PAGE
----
In this week’s Arty Afternoon, we’ve decided to venture outside to paint using watercolours ‘en plein air’ with artist Amanda Cooper!
To watch and be inspired, please click on the ‘Play’ button below
Painting ‘en plein air’ essentially means painting outside ‘in situ’ as Amanda puts it, thus you capture the magic of the scene you see before you in real time with the breeze gently dancing around you.
Amanda encourages everyone to take a simple subject, choosing a little old gate and a red watering can as her focus in her garden in West Oxfordshire. As she will tell you, she creates her painting in around 20 minutes, allowing time for drying, which is a testament to what we can all do if we’re brave enough to let loose with a simple palette!
Starting with a quick sketch is the best way to begin, with Amanda sharing that it doesn’t matter if you can’t think of anything specific to draw. The key is simply sketching anything in front of you quickly, as it gets your eye in and lures your brain into an artistic headspace.
She also believes that using a ‘wash’ is a wonderful way to encompass the atmosphere of the background, as it allows you to recreate the movement of nature as your brush glides loosely and lightly around the page. You can let the drips run (keeping a little eye on them to ensure they behave!) and embrace a world where straight lines don’t matter, even when you’re adding detail once you’re back inside later.
Letting the watercolours do their ‘own thing’ enhances your piece’s charm and they will always dry paler than they first appear, which is just one of the many helpful hints and tips Amanda shares throughout her video. Much of her advice centres around light and technique, with each insight helping all of us to understand how to make the most of this particular artistic material.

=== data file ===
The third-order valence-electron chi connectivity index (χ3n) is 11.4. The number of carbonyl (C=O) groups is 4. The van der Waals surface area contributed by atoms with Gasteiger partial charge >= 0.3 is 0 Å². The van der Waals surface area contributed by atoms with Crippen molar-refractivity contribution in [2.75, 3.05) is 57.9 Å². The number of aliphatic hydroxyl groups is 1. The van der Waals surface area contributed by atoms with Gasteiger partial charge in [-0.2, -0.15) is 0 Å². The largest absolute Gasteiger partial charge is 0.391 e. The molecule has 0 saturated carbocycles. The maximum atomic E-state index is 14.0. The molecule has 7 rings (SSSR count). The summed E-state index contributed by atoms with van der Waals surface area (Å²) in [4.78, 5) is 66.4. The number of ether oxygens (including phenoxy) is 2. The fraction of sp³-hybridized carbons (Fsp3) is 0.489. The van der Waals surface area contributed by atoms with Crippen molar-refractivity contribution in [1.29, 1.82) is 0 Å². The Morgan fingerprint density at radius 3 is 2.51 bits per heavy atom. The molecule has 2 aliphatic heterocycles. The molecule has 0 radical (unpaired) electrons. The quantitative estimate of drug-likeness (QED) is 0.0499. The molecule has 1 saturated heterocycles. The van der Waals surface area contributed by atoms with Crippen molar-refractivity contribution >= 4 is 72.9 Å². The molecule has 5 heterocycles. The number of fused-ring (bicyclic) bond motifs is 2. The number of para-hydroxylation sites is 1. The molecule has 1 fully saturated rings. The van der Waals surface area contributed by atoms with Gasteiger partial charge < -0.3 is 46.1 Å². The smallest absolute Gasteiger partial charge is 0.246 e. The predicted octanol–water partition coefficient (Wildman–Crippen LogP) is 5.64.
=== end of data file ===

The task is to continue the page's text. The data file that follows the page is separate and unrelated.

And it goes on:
Whilst Amanda does enjoy using pastels from time to time, watercolour landscapes are her preferred medium as she appreciates their ‘controlled anarchy’. Much of her inspiration comes from the wilder countryside around her home, complete with its shifting light and challenging weather.
Her travels as a tour leader to far flung places such as Myanmar and Georgia have also given her ideas over the years, but it is her own garden that has been the recurring theme this year. Amanda teaches and works on commission too, often creating portraits of people’s houses and where these happen to sit within their local surroundings.
We’re certainly intrigued by ‘en plein air’ painting, especially now the spring sunshine is in abundance, and are enormously grateful to Amanda for inspiring all of us to experiment with watercolours amongst nature.